Self-reported measures of discretionary salt use accurately estimated sodium intake overall but not in certain subgroups of us adults from 3 geographic regions in the salt sources study

Zerleen S. Quader, Lixia Zhao, Lisa J. Harnack, Christopher D. Gardner, James M. Shikany, Lyn M. Steffen, Cathleen Gillespie, Alanna Moshfegh, Mary E. Cogswell

Research output: Contribution to journalArticlepeer-review

9 Scopus citations


BACKGROUND: Excess sodium intake can increase blood pressure, and high blood pressure is a major risk factor for cardiovascular disease. Accurate population sodium intake estimates are essential for monitoring progress toward reduction, but data are limited on the amount of sodium consumed from discretionary salt.

OBJECTIVES: The aim of this study was to compare measured sodium intake from salt added at the table with that estimated according to the Healthy People 2020 (HP 2020) methodology.

METHODS: Data were analyzed from the 2014 Salt Sources Study, a cross-sectional convenience sample of 450 white, black, Asian, and Hispanic adults living in Alabama, Minnesota, and California. Sodium intake from foods and beverages was assessed for each participant through the use of 24-h dietary recalls. Estimated sodium intake from salt used at the table was assessed from self-reported frequency and estimated amounts from a previous study (HP 2020 methodology). Measured intake was assessed through the use of duplicate salt samples collected on recall days.

RESULTS: Among all study participants, estimated and measured mean sodium intakes from salt added at the table were similar, with a nonsignificant difference of 8.9 mg/d (95% CI: -36.6, 54.4 mg/d). Among participants who were non-Hispanic Asian, Hispanic, had a bachelor's degree or higher education, lived in California or Minnesota, did not report hypertension, or had normal BMI, estimated mean sodium intake was 77-153 mg/d greater than measured intake (P < 0.05). The estimated mean sodium intake was 186-300 mg/d lower than measured intake among participants who were non-Hispanic black, had a high school degree or less, or reported hypertension (P < 0.05).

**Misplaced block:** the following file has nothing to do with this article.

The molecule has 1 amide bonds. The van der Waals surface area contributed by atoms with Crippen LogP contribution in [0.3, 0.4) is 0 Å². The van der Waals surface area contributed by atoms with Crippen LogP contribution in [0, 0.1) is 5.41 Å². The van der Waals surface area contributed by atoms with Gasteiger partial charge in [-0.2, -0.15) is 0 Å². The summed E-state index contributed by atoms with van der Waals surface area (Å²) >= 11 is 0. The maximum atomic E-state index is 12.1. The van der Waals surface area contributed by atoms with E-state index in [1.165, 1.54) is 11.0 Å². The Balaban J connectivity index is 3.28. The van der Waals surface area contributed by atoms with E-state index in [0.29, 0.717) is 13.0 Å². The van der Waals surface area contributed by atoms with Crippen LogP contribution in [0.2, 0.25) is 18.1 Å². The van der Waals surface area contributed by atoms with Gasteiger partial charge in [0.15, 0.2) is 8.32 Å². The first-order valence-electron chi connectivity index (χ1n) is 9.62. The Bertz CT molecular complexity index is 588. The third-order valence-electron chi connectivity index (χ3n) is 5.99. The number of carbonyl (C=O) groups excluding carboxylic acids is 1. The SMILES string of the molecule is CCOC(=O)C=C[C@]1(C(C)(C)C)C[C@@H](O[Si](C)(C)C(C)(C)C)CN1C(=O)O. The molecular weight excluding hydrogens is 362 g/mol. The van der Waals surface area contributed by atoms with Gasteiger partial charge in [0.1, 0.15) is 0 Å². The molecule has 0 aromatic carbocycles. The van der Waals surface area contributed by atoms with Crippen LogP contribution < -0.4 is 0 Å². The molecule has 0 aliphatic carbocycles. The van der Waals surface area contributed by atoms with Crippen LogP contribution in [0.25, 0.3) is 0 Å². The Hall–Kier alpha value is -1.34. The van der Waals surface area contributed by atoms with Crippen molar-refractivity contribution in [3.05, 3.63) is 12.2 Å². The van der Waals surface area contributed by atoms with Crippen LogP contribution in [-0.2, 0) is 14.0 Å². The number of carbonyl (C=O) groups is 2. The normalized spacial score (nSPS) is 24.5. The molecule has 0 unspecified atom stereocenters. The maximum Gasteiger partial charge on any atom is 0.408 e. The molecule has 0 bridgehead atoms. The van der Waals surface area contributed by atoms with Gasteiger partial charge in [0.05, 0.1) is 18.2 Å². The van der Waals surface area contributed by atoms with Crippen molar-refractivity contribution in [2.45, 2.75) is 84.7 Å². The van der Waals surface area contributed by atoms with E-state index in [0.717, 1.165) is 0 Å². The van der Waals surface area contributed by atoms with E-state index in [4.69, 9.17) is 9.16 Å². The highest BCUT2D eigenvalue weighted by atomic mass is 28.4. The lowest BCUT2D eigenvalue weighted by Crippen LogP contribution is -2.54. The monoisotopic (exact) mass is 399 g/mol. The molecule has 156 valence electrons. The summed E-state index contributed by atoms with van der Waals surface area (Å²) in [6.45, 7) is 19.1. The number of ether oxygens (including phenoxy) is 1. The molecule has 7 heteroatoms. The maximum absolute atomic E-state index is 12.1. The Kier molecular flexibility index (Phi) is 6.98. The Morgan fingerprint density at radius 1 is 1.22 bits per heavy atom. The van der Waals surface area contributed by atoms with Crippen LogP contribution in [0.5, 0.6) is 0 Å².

CONCLUSIONS: The HP 2020 methodology for estimating sodium consumed from salt added at the table may be appropriate for the general US adult population; however, it underestimates intake in certain population subgroups, particularly non-Hispanic black, those with a high school degree or less, or those with self-reported hypertension. This study was registered at as NCT02474693.

Original languageEnglish (US)
Pages (from-to)1623-1632
Number of pages10
JournalJournal of Nutrition
Issue number9
StatePublished - Sep 1 2019

Bibliographical note

Funding Information:
Funding was provided through a research contract (Broad Agency Announcement) with the CDC (contract no. 200-2012-M-52155). The findings and conclusions in this report are those of the authors and do not necessarily represent the official position of the CDC. Additional funding was also provided (to ZSQ) by the National Heart, Lung, and Blood Institute (grant no. T32HL130025). Author disclosures: ZSQ, LZ, LJH, CDG, JMS, LMS, CG, AM, and MEC, no conflicts of interest. Present address for ZSQ: Department of Epidemiology, Emory University, GA, USA. Supplemental Figure 1, Supplemental Methods and Supplemental Tables 1 and 2 are available from the “Supplementary data” link in the online posting of the article and from the same link in the online table of contents at https://academ Address correspondence to ZSQ (e-mail:

Publisher Copyright:
Copyright © American Society for Nutrition 2019.


  • Healthy People 2020
  • discretionary salt
  • sodium
  • table salt

PubMed: MeSH publication types

  • Journal Article


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